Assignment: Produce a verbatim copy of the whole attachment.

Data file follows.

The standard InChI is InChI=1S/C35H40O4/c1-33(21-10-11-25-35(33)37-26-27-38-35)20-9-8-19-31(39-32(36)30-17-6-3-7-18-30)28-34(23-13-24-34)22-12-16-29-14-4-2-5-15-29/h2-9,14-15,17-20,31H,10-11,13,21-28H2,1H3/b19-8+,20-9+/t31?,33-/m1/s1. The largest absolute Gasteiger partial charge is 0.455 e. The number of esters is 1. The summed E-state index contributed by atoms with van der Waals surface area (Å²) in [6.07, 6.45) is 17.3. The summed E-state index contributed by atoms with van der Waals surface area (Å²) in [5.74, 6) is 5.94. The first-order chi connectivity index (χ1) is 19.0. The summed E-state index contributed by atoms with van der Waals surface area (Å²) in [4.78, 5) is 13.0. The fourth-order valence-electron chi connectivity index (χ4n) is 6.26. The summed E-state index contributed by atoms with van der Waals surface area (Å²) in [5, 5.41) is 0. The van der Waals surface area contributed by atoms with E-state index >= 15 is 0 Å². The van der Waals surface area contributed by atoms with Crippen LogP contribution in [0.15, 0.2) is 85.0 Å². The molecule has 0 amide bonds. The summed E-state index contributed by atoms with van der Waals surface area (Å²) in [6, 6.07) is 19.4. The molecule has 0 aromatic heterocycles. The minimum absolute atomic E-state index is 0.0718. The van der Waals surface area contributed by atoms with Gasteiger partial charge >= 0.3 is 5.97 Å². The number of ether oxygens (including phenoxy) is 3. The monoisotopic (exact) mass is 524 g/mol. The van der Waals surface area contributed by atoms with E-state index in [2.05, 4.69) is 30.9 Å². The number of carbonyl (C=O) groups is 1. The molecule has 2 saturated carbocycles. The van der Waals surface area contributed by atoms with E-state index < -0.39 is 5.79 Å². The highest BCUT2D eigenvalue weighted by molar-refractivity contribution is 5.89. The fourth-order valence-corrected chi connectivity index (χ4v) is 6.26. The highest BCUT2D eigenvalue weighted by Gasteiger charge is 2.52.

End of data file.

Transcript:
The standard InChI is InChI=1S/C35H40O4/c1-33(21-10-11-25-35(33)37-26-27-38-35)20-9-8-19-31(39-32(36)30-17-6-3-7-18-30)28-34(23-13-24-34)22-12-16-29-14-4-2-5-15-29/h2-9,14-15,17-20,31H,10-11,13,21-28H2,1H3/b19-8+,20-9+/t31?,33-/m1/s1. The largest absolute Gasteiger partial charge is 0.455 e. The number of esters is 1. The summed E-state index contributed by atoms with van der Waals surface area (Å²) in [6.07, 6.45) is 17.3. The summed E-state index contributed by atoms with van der Waals surface area (Å²) in [5.74, 6) is 5.94. The first-order chi connectivity index (χ1) is 19.0. The summed E-state index contributed by atoms with van der Waals surface area (Å²) in [4.78, 5) is 13.0. The fourth-order valence-electron chi connectivity index (χ4n) is 6.26. The summed E-state index contributed by atoms with van der Waals surface area (Å²) in [5, 5.41) is 0. The van der Waals surface area contributed by atoms with E-state index >= 15 is 0 Å². The van der Waals surface area contributed by atoms with Crippen LogP contribution in [0.15, 0.2) is 85.0 Å². The molecule has 0 amide bonds. The summed E-state index contributed by atoms with van der Waals surface area (Å²) in [6, 6.07) is 19.4. The molecule has 0 aromatic heterocycles. The minimum absolute atomic E-state index is 0.0718. The van der Waals surface area contributed by atoms with Gasteiger partial charge >= 0.3 is 5.97 Å². The number of ether oxygens (including phenoxy) is 3. The monoisotopic (exact) mass is 524 g/mol. The van der Waals surface area contributed by atoms with E-state index in [2.05, 4.69) is 30.9 Å². The number of carbonyl (C=O) groups is 1. The molecule has 2 saturated carbocycles. The van der Waals surface area contributed by atoms with E-state index < -0.39 is 5.79 Å². The highest BCUT2D eigenvalue weighted by molar-refractivity contribution is 5.89. The fourth-order valence-corrected chi connectivity index (χ4v) is 6.26. The highest BCUT2D eigenvalue weighted by Gasteiger charge is 2.52.